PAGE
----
When we bought our house, the seller left behind a replacement mailbox. She said it was something she wanted to get around to fix and never did. One day, I decided to make that a reality. Well, take a step back actually, I decided to make that a reality because the existing mailbox's lid had come apart in my hand the last time I checked the mail!
I didn't like the new mailbox but decided to remove the old one that was attached to the siding of the house and replace it with the new one. At least it would be functional.
Windows are great selling points for a house. They let in a lot of light, allow for ventilation and can afford you great views. But windows can also be a pain in the behind!
I speak for everyone when I say that windows are great from the inside-out; all the ways you can, on the inside of your house, enjoy windows. However, from the outside-in, there is the primary issue that windows can also let the outside in, which includes bugs (remind me to tell you the story about the bee in the new house!) and neighbor's wandering eyes.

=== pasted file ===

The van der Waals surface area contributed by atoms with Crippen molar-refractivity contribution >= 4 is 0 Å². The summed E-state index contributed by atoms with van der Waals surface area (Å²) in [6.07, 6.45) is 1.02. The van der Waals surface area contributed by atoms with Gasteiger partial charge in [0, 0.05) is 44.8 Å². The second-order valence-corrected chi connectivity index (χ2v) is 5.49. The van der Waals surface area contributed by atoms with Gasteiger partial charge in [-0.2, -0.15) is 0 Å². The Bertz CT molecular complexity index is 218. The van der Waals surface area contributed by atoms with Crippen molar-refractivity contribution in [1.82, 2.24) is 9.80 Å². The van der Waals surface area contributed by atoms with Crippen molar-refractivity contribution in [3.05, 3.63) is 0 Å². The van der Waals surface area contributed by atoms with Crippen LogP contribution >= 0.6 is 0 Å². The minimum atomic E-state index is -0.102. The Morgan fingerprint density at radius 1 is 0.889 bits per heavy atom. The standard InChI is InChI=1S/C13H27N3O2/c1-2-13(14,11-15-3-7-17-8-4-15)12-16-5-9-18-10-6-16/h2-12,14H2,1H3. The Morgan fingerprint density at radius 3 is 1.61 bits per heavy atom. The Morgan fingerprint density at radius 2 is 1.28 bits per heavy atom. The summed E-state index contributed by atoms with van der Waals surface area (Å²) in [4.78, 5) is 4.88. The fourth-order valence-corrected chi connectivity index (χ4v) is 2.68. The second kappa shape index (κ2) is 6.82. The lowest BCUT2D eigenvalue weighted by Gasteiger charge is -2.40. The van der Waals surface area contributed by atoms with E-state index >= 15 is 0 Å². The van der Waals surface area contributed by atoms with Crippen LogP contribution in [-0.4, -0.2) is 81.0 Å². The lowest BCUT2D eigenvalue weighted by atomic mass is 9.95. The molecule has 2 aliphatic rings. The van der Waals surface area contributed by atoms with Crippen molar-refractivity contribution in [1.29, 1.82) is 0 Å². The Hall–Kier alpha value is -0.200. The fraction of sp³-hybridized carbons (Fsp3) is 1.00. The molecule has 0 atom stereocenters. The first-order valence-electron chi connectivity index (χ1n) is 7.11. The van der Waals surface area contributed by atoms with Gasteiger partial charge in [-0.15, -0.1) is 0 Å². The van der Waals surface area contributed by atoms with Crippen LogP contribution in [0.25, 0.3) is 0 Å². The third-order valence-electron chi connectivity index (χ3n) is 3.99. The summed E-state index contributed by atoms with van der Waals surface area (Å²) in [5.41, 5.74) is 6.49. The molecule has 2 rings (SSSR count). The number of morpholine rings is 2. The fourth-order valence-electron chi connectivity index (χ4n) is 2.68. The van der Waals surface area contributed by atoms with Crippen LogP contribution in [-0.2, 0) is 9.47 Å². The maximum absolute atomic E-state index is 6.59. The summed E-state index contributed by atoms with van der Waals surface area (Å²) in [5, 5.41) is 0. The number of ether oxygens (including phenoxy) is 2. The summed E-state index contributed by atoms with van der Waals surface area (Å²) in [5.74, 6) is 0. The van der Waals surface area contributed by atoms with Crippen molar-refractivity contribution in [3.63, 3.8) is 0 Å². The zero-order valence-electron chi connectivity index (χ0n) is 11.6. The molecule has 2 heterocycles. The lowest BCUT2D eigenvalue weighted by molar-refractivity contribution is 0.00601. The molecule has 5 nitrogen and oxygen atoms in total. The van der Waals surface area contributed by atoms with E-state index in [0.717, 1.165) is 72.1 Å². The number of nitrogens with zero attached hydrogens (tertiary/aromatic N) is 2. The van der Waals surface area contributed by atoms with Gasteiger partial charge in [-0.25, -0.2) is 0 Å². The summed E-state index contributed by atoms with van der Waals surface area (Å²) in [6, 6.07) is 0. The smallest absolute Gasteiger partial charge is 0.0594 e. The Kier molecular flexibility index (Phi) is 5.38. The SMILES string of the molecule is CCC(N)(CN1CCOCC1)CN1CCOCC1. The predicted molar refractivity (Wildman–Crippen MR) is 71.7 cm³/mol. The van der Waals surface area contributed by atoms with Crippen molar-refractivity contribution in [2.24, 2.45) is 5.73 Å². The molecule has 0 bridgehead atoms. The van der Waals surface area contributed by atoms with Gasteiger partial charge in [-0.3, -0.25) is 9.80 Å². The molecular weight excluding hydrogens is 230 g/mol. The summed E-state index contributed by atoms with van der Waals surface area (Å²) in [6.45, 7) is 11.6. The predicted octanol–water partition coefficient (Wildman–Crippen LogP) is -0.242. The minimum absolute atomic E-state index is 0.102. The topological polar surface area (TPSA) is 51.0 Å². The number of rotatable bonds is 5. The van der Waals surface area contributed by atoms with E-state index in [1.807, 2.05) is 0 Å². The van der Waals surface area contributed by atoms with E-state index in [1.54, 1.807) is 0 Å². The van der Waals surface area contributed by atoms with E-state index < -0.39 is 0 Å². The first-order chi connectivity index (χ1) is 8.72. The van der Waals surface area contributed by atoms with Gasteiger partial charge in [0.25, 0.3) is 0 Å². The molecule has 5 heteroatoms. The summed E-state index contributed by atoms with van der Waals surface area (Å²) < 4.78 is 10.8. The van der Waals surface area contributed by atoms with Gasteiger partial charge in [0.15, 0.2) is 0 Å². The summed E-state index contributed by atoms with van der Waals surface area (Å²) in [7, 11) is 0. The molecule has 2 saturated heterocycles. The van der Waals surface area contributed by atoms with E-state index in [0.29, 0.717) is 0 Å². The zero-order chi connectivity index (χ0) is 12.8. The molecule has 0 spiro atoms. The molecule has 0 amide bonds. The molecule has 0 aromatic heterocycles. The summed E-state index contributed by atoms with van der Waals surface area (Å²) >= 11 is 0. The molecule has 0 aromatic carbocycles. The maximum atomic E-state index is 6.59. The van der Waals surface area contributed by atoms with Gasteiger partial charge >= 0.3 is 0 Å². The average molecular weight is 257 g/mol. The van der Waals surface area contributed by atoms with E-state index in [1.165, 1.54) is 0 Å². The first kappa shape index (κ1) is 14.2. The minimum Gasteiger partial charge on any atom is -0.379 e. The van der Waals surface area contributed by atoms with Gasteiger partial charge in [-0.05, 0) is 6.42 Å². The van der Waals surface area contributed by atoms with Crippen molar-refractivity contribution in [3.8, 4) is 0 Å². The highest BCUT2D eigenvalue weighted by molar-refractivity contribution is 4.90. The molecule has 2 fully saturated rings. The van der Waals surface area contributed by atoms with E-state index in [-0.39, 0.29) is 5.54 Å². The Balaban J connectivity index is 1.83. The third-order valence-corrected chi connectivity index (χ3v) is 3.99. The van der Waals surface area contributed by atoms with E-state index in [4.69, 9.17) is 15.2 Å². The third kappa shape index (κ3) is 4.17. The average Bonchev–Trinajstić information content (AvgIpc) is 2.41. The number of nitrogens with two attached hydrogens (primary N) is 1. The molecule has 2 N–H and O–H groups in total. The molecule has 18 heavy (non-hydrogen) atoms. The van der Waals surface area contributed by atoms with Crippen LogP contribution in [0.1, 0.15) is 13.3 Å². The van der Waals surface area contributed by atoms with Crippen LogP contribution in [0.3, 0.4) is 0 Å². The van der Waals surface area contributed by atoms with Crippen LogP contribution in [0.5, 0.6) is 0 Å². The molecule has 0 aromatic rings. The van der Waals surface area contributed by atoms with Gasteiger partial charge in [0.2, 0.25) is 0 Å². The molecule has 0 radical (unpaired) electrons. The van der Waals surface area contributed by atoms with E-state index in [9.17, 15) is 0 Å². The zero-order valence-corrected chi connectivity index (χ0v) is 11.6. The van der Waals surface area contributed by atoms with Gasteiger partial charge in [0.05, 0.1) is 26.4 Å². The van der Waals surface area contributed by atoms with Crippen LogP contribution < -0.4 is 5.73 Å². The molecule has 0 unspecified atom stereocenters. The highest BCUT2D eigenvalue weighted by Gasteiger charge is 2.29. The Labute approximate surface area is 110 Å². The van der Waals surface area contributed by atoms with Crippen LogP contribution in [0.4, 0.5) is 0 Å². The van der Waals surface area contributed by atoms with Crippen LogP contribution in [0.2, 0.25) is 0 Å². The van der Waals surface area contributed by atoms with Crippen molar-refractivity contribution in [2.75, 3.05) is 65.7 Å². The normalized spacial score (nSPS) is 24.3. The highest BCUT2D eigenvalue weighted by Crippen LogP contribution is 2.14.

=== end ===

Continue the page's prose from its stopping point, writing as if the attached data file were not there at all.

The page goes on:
I don't mind folks peeking into my house but I do worry about privacy as I don't always love to wear pants at home. Also, when I'm not home, despite the security system, I still want a level of privacy so I'm not inviting strangers with nefarious intent to push the envelope.
All this is to say that windows need some sort of window dressing for privacy, but also to look good. We are slowly but surely replacing all the existing blinds on the windows but we hadn't quite figured out what to do with the bay window until recently. Continue reading "Bay Window Woes"
Week one of composting at home is in the books! On to week 2!
It's been a weird week because, while we did do some cooking, a lot of the compost came from prepared food that we had to chuck because they went bad. For example, leftovers of a squid dish are probably not best to eat after a number of weeks.